When I am Alone, I Disappear
Conversations with a traumatized inner child
The Inner Child is the echo of the child you were a long time ago. It is an imprint, a signature on your soul. Everyone has been influenced by their environment, the important people in our lives, and by the things that happen to them. Our inner child is the keeper of those memories, and they are stored in our minds and bodies and influence our lives in profound ways.
Imagine that your inner child has stored every memory, experience, feeling, and message in a vault with thousands of tiny boxes, all tucked away and organized and carefully compartmentalized. In this storage chamber resides our self-esteem, personal image, family trauma, epigenetics, shame and secrets, hopes and fears — all the things that forge our identities and our perceptions of the world we live in.
As we become adults, this warehouse comes with us and colors our reactions, relationships, and more. If the things we kept in all the little boxes were rooted in toxicity, insecurity, instability, fear, and trauma, the adult will filter everything through the lens of this stored cache. Ideally, the child has been nurtured by healthy, happy caregivers who instilled all the qualities and skills necessary for the child to save a wealth of necessary riches from which to draw upon when needed. Unfortunately, many of us were not fortunate to receive this programming or scripting. Some of us weathered a childhood surrounded by dysfunctional, maladapted, disordered people who were incapable of giving us what we needed to navigate life with ease.
These children develop problematic coping mechanisms, slip into their own disordered thinking, distrust everything and everyone, and never feel safe or loved. This is how narcissists are born, but the spectrum is wide and varied. Not all people with deficient or abusive childhoods become adults with Cluster B personality disorders like narcissistic personality disorder (NPD), anti-social disorder(sociopathy), borderline (BPD), or even psychopathy. The more I dig deeper into research and draw from personal experience, the more I believe these diagnoses are not specific to one label. The man I loved for nearly two decades suffered from several co-existing co-morbidities, and I have come to think that is more the norm than the exception. While some children shut down and tune out permanently in response to the horrors of their formative years, others may develop anxious attachment styles, addiction, neurosis, dissociative disorders, and a plethora of other signs of distress that show up in countless ways. Some of these manifest as Cluster C personality disorders which are characterized by anxious, fearful thinking. Cluster C includes avoidant personality disorder, dependent personality disorder, and obsessive-compulsive personality disorder.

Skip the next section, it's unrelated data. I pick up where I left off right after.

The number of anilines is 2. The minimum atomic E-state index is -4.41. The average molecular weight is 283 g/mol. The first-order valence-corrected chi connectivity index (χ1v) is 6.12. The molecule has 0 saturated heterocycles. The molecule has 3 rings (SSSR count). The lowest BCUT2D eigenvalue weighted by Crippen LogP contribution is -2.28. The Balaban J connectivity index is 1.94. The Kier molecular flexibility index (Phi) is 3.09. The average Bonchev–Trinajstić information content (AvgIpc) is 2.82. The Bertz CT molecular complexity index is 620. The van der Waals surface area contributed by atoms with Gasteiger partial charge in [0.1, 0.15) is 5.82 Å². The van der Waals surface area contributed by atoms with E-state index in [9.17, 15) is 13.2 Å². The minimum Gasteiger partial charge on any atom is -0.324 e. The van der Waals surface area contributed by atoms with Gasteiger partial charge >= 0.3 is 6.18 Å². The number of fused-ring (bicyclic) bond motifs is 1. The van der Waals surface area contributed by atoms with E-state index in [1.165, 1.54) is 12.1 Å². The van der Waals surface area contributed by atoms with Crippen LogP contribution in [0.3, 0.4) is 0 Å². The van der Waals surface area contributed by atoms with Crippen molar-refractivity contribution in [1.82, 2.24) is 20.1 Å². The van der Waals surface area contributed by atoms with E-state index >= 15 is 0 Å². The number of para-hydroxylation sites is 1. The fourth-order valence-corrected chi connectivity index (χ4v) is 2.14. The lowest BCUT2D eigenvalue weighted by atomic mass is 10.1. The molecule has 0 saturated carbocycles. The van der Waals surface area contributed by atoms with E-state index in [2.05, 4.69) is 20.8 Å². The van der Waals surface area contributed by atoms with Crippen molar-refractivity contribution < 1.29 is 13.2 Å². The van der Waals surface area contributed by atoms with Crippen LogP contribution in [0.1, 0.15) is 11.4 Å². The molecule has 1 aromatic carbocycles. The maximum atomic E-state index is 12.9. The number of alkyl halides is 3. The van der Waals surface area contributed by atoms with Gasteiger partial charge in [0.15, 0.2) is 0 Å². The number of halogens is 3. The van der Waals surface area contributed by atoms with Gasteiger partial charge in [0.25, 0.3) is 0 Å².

Any way you dice it up, in the end, the products of early childhood neglect and abuse are devastating and last a lifetime. Many people spend their lives either in therapy and support groups trying to overcome their toxic life-scripts, or they develop dysregulated maladapted behaviors that become personality disorders and never manage to get healthy. Few if any walk away unscathed. Childhood matters. And it matters in life-changing ways.
When I was small, maybe five or six, my first memories were of a type of body dysmorphia and disconnect as I lay in bed at night listening to my parents argue and escalate into physical violence. I would feel like I swelled to fill the room, then shrank to the width of a toothpick. I felt as if I floated outside of my body and couldn’t make myself come back down and re-enter my own little self in my silky blue pajamas. The medical term for these thoughts are derealization (feeling withdrawn from one’s surroundings, as if the world isn’t real) and depersonalization (an out-of-body experience in which a person feels separated from his own self). When the strange symptoms overpowered me, I’d tell myself, “Stop it. Don’t do this. Be still. Don’t float away. Don’t get big. Don’t get so tiny because you’re going to just disappear completely. So stop it, please.”